'Inspector Singh' is as sharp as author Sharmini Flint

Inspector Singh author opens up about writing, her famous Sikh policeman, and why readers aren’t that enthusiastic about Malaysian novels.

She's a goddess in her own right. With her proverbial pen, she wields the power over life and death. Like a master weaver, she weaves the thread of events and circumstances, leaving the people with no choice but to endure their set fate. However, she cannot run away from one fact. Much of herself, her personality, her ideals and her dreams, are poured into her creation.

“I used to think that Singh was that famous literary device, the composite character who nevertheless bears no relation to any person living or dead," asserts Shamini Flint, the writer of the Inspector Singh series, in an email interview. “Indeed, he is in part lawyers I have known, family members, strangers who left an impression. But recently, I have noticed that we are not entirely unalike, the plump policeman and I. I have started putting on weight and he has developed opinions that bear a strong resemblance to mine. For the avoidance of doubt, I would like to state categorically that I am not Mrs Singh!” 

The series, now in its sixth book, revolves around a fat Sikh Singaporean murder investigator renowned for catching the bad guys.

Shamini Flint: 'Crime fiction is a great prism through which to explore these tensions because it is inevitably about conflict.'
Shamini Flint.

The 45-year-old Flint, who will be in KL for the Popular BookFest@Malaysia (one of Singapore Arts Council’s featured authors), says her background in corporate law naturally nudged her towards the crime novel direction.

“As an ex-lawyer, I have always been interested in political and legal issues as they affect society. Crime fiction is a great prism through which to explore these tensions because it is inevitably about conflict – and the starting point is, of course, murder. The genre allows for the interaction between people of different social strata, race and religion to be explored at length,” explains the Singapore-based Malaysian.

Flint, whose favourite book growing up was To Kill A Mockingbird (which sparked her interest in law), adds that her recent Inspector Singh novel, A Calamitous Chinese Killing, has “echoes of the Bo Xilai scandal, and my first Singh novel, A Most Peculiar Malaysian Murder, remains strangely relevant to the cultural landscape in Malaysia at present.”

However, before Flint penned the Inspector Singh series, she dabbled in children’s literature, a world she's very much involved in even now. 

“I actually wrote children’s books before my adult novels! My current series, featuring the misadventures of Marcus (with various sports) is actually a gentle satire of the way I combine being hopeless at sport in my own right while convinced that at least one of my children must be destined for greatness if only I push them hard enough,” says the mother of two.

Some of Flint’s well-known children’s books are the Sasha series, the Diary series, The Seeds Of Time and Ten. She believes book festivals such the Bookfest@Malaysia are important as they “make a huge impact in terms of popularising reading generally amongst the rakyat, but festivals also provide individual authors like myself with a chance to introduce my books to new readers.”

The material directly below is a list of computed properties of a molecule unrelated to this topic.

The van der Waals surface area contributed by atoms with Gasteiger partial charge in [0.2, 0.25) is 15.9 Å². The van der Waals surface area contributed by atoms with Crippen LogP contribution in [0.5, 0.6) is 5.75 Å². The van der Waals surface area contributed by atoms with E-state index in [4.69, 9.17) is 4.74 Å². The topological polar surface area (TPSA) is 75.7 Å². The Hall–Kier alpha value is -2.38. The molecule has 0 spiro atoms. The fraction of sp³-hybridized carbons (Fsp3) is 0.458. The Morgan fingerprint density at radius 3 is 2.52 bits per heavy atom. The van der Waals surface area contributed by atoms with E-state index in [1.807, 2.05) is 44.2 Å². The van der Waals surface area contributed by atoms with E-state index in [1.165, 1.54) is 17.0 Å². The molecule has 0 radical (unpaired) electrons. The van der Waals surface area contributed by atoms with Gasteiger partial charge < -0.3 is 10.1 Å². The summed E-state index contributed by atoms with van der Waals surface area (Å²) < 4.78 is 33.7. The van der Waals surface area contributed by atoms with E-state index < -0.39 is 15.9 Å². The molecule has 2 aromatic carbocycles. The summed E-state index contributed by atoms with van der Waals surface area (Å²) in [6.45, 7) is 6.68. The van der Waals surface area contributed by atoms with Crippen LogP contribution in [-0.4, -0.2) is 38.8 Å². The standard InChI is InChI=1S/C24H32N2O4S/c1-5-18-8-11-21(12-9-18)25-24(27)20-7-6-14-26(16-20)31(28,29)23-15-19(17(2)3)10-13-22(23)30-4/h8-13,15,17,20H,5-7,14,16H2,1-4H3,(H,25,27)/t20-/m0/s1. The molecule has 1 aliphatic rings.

Indeed, Malaysians are usually sceptical if not ignorant about homegrown authors, but Flint reckons there's a gradual shift in the industry.

“It takes a while to break into a small, domestic market, especially as by and large, local chains do not make a huge effort to support local work by local writers. However, that is slowly changing. And in typical Malaysian style, once you’ve made it in the West, suddenly everyone wants to know about your books! I guess we in Asia still don’t trust our own opinions until we hear it from others first,” opines Flint.

Although the writer thinks she's better off if she had stayed a corporate lawyer since the “work to reward ratio is highly over-rated”, she'll continue to write, especially crime novels, as she's “somewhat tired of the traditional historical Asian novel featuring unlucky women wearing gossamer sarees”.

Meet Shamini Flint at the Popular BookFest@Malaysia on July 26. BookFest@Malaysia 2014 is at the KL Convention Centre from Jul 26 to Aug 3, 10am-10pm daily. Admission is with a purchase of the BookFest catalogue at RM2.50 per entry, or RM10 for multiple entries over nine days. Catalogues are available at all Popular and Harris bookshops nationwide, and at the BookFest entrance. Entrance is free for students below 18 and senior citizens above 60. For details, visit bookfestmalaysia.com. Star Publications (M) Bhd is a media partner of BookFest@Malaysia 2014.

Article type: metered
User Type: anonymous web
User Status:
Campaign ID: 1
Cxense type: free
User access status: 3
Join our Telegram channel to get our Evening Alerts and breaking news highlights

Next In News

Belarusian sprinter reunited with husband in Poland
Tunisian president says there is 'no turning back'
Top Polish judge orders partial freezing of disputed disciplinary chamber
U.S. calls for Tigrayan forces to respect Lalibela cultural heritage
Mexico's electoral judges should resign due to 'rot,' says president
'Mega-drought' in Andes leaves some peaks without snow
U.N. concerned about unused vaccines, can help if governments ask
U.S. hopes Iran seizes opportunity for diplomacy now
Ranks of Mexican poor swell to reach nearly half the population
Colombia seizes explosives, says it foils Bogota attack

Stories You'll Enjoy